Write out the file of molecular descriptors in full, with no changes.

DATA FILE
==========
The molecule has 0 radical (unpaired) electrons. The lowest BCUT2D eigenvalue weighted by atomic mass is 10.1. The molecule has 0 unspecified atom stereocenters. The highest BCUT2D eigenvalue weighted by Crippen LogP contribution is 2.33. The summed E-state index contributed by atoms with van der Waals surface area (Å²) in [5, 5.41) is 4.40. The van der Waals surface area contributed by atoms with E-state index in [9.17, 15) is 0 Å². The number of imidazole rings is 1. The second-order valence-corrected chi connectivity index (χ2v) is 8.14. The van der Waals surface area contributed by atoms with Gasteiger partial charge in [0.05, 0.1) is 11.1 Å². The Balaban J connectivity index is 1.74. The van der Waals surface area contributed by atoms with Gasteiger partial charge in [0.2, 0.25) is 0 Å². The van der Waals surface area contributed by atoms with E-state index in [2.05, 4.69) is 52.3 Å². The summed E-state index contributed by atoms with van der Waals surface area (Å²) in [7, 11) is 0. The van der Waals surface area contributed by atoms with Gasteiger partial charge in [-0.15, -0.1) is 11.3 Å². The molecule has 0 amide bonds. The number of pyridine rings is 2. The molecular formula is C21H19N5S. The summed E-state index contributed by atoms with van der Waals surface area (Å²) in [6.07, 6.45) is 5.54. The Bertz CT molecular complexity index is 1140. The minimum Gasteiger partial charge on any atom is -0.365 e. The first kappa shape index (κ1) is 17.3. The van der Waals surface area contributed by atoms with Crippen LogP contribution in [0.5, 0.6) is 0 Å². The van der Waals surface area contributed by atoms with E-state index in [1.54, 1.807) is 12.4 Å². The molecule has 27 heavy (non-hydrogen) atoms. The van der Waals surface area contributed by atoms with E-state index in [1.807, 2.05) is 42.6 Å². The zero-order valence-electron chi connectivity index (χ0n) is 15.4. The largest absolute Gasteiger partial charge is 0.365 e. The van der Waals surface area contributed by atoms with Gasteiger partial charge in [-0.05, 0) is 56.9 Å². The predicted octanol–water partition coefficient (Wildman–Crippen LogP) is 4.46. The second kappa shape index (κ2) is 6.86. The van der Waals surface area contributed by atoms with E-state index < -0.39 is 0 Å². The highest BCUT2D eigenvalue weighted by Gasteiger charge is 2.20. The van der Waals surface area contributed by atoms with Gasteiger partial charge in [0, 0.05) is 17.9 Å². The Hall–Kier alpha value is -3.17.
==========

The molecule has 0 radical (unpaired) electrons. The lowest BCUT2D eigenvalue weighted by atomic mass is 10.1. The molecule has 0 unspecified atom stereocenters. The highest BCUT2D eigenvalue weighted by Crippen LogP contribution is 2.33. The summed E-state index contributed by atoms with van der Waals surface area (Å²) in [5, 5.41) is 4.40. The van der Waals surface area contributed by atoms with E-state index in [9.17, 15) is 0 Å². The number of imidazole rings is 1. The second-order valence-corrected chi connectivity index (χ2v) is 8.14. The van der Waals surface area contributed by atoms with Gasteiger partial charge in [0.05, 0.1) is 11.1 Å². The Balaban J connectivity index is 1.74. The van der Waals surface area contributed by atoms with Gasteiger partial charge in [0.2, 0.25) is 0 Å². The van der Waals surface area contributed by atoms with E-state index in [2.05, 4.69) is 52.3 Å². The summed E-state index contributed by atoms with van der Waals surface area (Å²) in [7, 11) is 0. The van der Waals surface area contributed by atoms with Gasteiger partial charge in [-0.15, -0.1) is 11.3 Å². The molecule has 0 amide bonds. The number of pyridine rings is 2. The molecular formula is C21H19N5S. The summed E-state index contributed by atoms with van der Waals surface area (Å²) in [6.07, 6.45) is 5.54. The Bertz CT molecular complexity index is 1140. The minimum Gasteiger partial charge on any atom is -0.365 e. The first kappa shape index (κ1) is 17.3. The van der Waals surface area contributed by atoms with Crippen LogP contribution in [0.5, 0.6) is 0 Å². The van der Waals surface area contributed by atoms with E-state index in [1.54, 1.807) is 12.4 Å². The molecule has 27 heavy (non-hydrogen) atoms. The van der Waals surface area contributed by atoms with E-state index in [1.807, 2.05) is 42.6 Å². The zero-order valence-electron chi connectivity index (χ0n) is 15.4. The largest absolute Gasteiger partial charge is 0.365 e. The van der Waals surface area contributed by atoms with Gasteiger partial charge in [-0.05, 0) is 56.9 Å². The predicted octanol–water partition coefficient (Wildman–Crippen LogP) is 4.46. The second kappa shape index (κ2) is 6.86. The van der Waals surface area contributed by atoms with E-state index < -0.39 is 0 Å². The highest BCUT2D eigenvalue weighted by Gasteiger charge is 2.20. The van der Waals surface area contributed by atoms with Gasteiger partial charge in [0, 0.05) is 17.9 Å². The Hall–Kier alpha value is -3.17.